Papers of Stowe, a Pulitzer Prize-winning foreign correspondent, radio broadcaster, lecturer, and educator, including personal papers as well as documents relating to his articles, books, lectures, news stories, and broadcasts. Personal papers include biographical and genealogical information, interviews, correspondence with friends and family, photographs, and a copy of his FBI file and lengthy refutation of its allegations. There are also many love letters to and from his second wife. Other correspondence includes letters from Max Ascoli, Carroll Binder, Aloïs Dersoe, Ralph Edwards, A. R. Holcombe, Wesley Maurer, Helen Rogers Reid, Dinah and Vincent Sheean, and DeWitt Wallace, as well as many other individuals of interest for their autograph value. The photographs include formal and informal portraits, as well as documentation of his career activities, particularly his coverage of the Greek-Albanian front during World War II.
Pertaining to Stowe's career as a newspaperman are scrapbooks of clippings from the New York Herald-Tribune and the Chicago Daily News and loose clippings, copies of his post-war column for the New York Post Syndicate, and some draft stories. Records of freelance magazine work include draft and printed articles submitted to Argosy, The Reporter, and Reader's Digest. Radio scripts include wartime commentaries for ABC and post-war analyses sponsored by the United Electrical, Radio and Machine Workers Union that were broadcast on MBS. The collection includes limited drafts of published books, but there are reviews and reader correspondence for all titles. Supplementing the writings are unpublished memoirs and an autobiographical novel and many notebooks and journals about his coverage of the Spanish Civil War; the Russo-Finnish War; the Greek-Albanian front, 1939-1940; post-war Europe; and his travels as a writer for Reader's Digest. This section includes interviews with Aristide Briand, Gamal Abdel Nasser, John Pershing, Raymond Poincaré, the Shah of Iran, and Walter Ulbrich. Other documented aspects of his career include course outlines and teaching materials from his tenure at the Journalism School of the University of Michigan, transcripts and outlines for public lectures, and reports (1950-1954) prepared as a director of Radio Free Europe.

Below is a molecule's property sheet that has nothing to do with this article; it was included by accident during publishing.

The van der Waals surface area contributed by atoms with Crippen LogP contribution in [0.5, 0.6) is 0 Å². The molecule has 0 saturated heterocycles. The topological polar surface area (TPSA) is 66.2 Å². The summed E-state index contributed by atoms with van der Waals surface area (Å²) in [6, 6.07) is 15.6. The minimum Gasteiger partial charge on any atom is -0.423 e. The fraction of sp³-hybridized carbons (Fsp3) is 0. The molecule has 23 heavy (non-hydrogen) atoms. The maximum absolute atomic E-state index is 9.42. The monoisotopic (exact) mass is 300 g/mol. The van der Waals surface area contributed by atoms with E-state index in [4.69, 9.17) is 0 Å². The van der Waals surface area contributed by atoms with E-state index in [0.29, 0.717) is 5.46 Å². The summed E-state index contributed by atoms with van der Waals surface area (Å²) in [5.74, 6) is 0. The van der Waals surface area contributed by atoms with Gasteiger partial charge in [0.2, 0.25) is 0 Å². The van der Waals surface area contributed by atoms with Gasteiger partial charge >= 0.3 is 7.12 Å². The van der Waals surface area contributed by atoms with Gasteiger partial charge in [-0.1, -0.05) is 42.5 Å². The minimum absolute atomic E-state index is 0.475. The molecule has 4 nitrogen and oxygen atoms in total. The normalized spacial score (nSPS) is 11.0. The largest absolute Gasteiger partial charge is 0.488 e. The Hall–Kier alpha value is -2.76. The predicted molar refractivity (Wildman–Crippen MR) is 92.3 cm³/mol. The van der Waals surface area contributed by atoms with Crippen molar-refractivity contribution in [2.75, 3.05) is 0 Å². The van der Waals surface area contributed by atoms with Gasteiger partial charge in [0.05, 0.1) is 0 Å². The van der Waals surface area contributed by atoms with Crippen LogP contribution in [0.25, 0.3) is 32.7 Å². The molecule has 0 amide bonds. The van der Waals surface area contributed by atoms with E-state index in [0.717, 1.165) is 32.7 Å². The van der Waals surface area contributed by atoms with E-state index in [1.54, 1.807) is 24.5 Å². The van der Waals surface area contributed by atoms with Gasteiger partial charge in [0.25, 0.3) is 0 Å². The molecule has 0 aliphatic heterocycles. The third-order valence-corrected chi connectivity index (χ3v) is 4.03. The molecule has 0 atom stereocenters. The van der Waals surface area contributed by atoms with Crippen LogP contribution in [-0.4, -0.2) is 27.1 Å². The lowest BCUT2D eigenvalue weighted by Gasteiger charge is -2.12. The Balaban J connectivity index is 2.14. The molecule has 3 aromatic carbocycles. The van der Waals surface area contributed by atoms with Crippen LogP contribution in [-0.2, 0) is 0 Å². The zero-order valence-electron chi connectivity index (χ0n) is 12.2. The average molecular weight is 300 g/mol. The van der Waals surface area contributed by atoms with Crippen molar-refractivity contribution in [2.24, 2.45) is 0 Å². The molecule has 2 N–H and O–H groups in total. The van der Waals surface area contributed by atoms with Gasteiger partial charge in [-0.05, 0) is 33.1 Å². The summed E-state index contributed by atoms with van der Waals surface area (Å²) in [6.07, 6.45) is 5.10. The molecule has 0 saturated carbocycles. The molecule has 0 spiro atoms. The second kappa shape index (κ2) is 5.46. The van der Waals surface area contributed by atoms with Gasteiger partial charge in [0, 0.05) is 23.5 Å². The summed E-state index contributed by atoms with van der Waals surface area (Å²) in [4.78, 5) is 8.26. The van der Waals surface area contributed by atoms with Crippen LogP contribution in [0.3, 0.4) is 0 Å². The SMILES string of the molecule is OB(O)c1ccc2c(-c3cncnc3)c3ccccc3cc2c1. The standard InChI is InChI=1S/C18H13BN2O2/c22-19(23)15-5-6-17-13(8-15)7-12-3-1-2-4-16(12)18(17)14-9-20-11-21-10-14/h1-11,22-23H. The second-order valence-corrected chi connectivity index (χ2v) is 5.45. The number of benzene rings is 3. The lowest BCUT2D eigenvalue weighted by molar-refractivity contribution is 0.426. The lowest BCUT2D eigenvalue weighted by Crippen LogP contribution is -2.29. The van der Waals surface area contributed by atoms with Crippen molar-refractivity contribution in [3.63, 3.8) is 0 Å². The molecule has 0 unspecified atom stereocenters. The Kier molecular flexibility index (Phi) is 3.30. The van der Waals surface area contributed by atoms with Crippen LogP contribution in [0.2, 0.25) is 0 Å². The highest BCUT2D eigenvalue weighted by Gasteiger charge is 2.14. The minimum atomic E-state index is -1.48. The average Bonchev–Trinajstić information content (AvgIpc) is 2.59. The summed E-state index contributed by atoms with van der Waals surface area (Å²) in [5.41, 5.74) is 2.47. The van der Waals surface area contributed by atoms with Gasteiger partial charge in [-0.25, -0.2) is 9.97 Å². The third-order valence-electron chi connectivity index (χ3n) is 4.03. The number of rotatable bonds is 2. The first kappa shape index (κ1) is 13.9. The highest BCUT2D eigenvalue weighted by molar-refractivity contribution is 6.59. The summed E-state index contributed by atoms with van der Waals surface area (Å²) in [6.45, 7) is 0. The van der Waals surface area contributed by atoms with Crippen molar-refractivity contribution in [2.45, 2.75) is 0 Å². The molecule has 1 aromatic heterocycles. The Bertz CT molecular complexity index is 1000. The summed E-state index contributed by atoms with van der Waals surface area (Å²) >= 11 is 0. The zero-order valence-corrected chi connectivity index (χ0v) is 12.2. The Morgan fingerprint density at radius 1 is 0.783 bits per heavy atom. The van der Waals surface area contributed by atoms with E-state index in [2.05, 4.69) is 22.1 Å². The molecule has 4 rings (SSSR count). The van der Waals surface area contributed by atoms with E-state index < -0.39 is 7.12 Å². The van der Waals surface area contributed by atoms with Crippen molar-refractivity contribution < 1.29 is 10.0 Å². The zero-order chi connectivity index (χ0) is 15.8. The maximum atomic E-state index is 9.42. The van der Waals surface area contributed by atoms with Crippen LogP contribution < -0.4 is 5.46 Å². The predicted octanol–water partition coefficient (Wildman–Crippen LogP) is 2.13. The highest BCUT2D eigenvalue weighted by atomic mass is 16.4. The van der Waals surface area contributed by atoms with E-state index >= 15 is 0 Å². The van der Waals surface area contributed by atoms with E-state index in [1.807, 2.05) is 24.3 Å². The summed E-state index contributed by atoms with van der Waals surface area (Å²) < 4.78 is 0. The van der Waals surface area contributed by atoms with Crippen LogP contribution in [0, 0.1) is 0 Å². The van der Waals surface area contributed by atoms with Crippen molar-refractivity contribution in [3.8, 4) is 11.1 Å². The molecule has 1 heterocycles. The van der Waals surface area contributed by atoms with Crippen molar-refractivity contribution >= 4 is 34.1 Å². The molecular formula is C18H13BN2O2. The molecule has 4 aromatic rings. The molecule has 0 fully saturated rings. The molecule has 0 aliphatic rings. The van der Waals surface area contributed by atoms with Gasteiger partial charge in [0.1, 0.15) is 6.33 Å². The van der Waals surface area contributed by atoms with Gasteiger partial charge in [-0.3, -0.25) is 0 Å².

Of special note is a group of four photographs of Charles Lindbergh, with Stowe and other individuals, taken in Paris in 1928. One of these images showing Lindbergh and the Spirit of St. Louis has been autographed.
The information below has been drawn from sources outside of the University of Wisconsin-Madison Libraries. In most instances, the information will be from sources that have not been peer reviewed by scholarly or research communities. Please report cases in which the information is inaccurate through the Contact Us link below.